The big Boeing banked, then straightened out, then banked again, as though reluctant to descend into the thick blanket of smog that hugged the high plain on which live twenty two million people. Welcome to Mexico City.
Passport and luggage business all taken care of I emerged into the terminal looking for a sign with my name on it. This is always the bad part: What if there's no-one to pick me up and take me to a hotel? But, relief, two women are holding a card with something that looks like a good approximation of my name. They look at me, then past me. I clearly don't fit their expectations. They are for a moment incredulous and clearly disappointed when I insist I'm me.
We struggle across the concourse and into the car-park to their waiting Toyota Corolla. Would I like to see the city and attend a medieval miracle play or go to my hotel first? The hotel is far across the city, and we would be late for the show if I choose to do that. So we head downtown.
There seems to be no parking space anywhere. There! One of the women points joyfully. I can see only a pedestrian crossing with a cop standing by it. The driver stops and backs onto the pedestrian crossing, the cop gallantly guiding her into position. "Lucky he was here," I am told quietly. We climb out and the driver slips the cop 20 pesetas. This is the recognized cost for parking on a crossing.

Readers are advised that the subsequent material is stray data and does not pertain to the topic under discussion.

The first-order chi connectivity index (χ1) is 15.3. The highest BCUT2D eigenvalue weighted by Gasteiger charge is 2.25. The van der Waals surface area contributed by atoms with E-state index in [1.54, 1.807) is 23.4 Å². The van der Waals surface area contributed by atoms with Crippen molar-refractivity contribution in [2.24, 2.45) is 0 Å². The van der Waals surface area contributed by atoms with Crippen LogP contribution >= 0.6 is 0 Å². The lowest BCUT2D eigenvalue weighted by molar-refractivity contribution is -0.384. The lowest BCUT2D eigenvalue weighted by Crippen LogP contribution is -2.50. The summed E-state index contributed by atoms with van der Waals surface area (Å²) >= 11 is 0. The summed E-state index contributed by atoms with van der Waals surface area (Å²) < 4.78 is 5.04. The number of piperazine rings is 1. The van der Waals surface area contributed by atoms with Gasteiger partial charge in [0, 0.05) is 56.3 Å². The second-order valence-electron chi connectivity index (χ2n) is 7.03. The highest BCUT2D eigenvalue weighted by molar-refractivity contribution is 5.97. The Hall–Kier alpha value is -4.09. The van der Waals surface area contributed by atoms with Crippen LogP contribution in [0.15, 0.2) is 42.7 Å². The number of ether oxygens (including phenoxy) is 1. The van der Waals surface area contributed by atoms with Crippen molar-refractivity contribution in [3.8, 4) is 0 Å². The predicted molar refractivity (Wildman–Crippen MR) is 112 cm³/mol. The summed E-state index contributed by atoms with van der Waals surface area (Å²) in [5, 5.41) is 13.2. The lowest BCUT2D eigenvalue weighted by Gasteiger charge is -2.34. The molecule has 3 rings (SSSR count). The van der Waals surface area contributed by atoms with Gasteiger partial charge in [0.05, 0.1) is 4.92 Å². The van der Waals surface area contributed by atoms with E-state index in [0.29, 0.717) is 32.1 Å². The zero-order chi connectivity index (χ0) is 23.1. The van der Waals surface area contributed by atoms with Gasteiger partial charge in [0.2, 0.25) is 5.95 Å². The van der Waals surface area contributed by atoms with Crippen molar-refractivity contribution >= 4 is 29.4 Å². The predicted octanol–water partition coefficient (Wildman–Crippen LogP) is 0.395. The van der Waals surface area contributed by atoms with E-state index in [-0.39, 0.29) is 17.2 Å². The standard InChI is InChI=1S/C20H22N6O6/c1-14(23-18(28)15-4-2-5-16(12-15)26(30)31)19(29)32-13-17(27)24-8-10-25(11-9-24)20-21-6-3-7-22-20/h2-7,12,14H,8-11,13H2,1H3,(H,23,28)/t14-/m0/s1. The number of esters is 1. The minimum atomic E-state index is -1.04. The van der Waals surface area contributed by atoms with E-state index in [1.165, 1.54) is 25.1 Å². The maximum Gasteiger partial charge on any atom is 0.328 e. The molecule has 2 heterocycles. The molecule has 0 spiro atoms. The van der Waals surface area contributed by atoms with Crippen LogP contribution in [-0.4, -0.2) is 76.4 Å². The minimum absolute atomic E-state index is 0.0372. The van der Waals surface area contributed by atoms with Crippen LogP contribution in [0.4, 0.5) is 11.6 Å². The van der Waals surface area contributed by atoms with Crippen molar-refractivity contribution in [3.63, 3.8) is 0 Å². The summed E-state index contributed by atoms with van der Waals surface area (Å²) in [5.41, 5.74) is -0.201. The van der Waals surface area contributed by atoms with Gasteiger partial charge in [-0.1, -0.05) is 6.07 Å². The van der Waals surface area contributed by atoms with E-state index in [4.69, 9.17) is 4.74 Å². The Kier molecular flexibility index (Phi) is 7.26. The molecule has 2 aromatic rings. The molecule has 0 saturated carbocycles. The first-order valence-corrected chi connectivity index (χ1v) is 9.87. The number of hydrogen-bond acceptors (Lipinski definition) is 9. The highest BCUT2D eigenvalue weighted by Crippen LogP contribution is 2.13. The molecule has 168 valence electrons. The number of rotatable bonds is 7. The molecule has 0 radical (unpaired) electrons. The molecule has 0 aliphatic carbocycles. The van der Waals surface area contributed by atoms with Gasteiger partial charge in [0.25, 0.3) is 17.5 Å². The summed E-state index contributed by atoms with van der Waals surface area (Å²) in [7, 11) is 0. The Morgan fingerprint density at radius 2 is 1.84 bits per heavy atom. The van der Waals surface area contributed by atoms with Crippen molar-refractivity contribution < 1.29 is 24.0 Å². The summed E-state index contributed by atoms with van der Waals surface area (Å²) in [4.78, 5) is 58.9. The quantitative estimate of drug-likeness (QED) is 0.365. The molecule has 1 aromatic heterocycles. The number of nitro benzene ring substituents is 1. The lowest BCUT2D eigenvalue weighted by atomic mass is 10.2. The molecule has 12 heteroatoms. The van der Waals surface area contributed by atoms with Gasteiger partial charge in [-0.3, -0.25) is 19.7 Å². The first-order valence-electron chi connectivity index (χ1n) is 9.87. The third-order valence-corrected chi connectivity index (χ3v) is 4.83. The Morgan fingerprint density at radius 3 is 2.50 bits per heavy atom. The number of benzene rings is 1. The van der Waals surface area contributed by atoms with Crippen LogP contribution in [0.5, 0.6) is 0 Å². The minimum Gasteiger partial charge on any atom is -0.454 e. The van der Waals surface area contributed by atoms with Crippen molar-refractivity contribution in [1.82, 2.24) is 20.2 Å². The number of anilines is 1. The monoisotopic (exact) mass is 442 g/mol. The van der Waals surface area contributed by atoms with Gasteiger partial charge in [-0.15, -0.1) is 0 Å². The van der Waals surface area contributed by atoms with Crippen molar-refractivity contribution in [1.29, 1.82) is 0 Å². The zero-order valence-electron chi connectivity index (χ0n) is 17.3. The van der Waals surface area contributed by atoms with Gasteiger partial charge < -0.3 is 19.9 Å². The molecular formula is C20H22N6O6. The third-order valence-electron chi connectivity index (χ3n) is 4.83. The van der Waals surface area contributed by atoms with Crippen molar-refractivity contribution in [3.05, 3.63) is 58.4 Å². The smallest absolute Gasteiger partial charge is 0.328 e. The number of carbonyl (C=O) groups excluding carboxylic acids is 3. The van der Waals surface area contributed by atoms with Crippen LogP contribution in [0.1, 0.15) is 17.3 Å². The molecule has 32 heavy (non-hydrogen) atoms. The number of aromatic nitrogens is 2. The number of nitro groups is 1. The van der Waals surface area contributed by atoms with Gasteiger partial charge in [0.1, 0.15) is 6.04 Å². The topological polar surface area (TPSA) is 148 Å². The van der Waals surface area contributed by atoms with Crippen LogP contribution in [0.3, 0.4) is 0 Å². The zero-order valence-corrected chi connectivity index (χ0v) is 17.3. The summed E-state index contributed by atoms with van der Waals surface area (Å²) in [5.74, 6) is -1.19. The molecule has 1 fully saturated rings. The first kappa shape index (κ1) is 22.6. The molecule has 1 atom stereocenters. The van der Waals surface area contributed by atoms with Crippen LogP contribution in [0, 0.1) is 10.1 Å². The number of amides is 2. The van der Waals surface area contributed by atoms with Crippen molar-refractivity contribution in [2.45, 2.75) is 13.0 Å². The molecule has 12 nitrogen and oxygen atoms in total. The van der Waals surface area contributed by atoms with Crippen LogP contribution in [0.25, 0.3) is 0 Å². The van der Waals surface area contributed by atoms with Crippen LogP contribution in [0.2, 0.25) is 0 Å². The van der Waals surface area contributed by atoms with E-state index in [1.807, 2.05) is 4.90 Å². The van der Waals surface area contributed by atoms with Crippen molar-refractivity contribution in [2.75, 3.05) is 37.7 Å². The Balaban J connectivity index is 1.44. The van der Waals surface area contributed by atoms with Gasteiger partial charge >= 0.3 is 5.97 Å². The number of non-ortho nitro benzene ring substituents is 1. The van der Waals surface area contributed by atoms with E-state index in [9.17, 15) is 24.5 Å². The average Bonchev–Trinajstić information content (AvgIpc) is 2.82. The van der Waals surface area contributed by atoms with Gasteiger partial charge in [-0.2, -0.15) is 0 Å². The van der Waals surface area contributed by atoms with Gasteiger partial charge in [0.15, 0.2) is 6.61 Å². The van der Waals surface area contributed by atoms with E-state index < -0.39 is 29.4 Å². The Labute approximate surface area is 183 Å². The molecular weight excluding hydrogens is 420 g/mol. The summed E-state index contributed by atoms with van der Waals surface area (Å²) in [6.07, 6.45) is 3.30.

Fighting through the litter, and alert to the movement of the crowds, among whom are allegedly the world's most sophisticated pick-pockets, we entered the cathedral square. Wide, littered, and flanked by governement offices, and groups of soldiers with guns at the ready--their presence hardly a comfort. But why was I feeling a cold coming on? Throat sore and eyes stinging. I had heard about the pollution, but it took a while to associate it with this rapid corrosion of my accessible softer organs.
The miracle play was delightful, and very long. Live lambs and a donkey and mountainous bales of hay. Performed in one of the oldest and solidest buildings of the colonial era--now a school. As we emerged into the central covered courtyard, a group of men were hoisting into place a large peñata. The heavy rope by which they were hoisting it up flicked out of someone's hands and roughly pounded my face. The donkey and the Virgin Mary and Joseph were walking past, so I managed a numbed and no doubt horribly twisted smile, as though this kind of thing happens to one everyday in Canada too.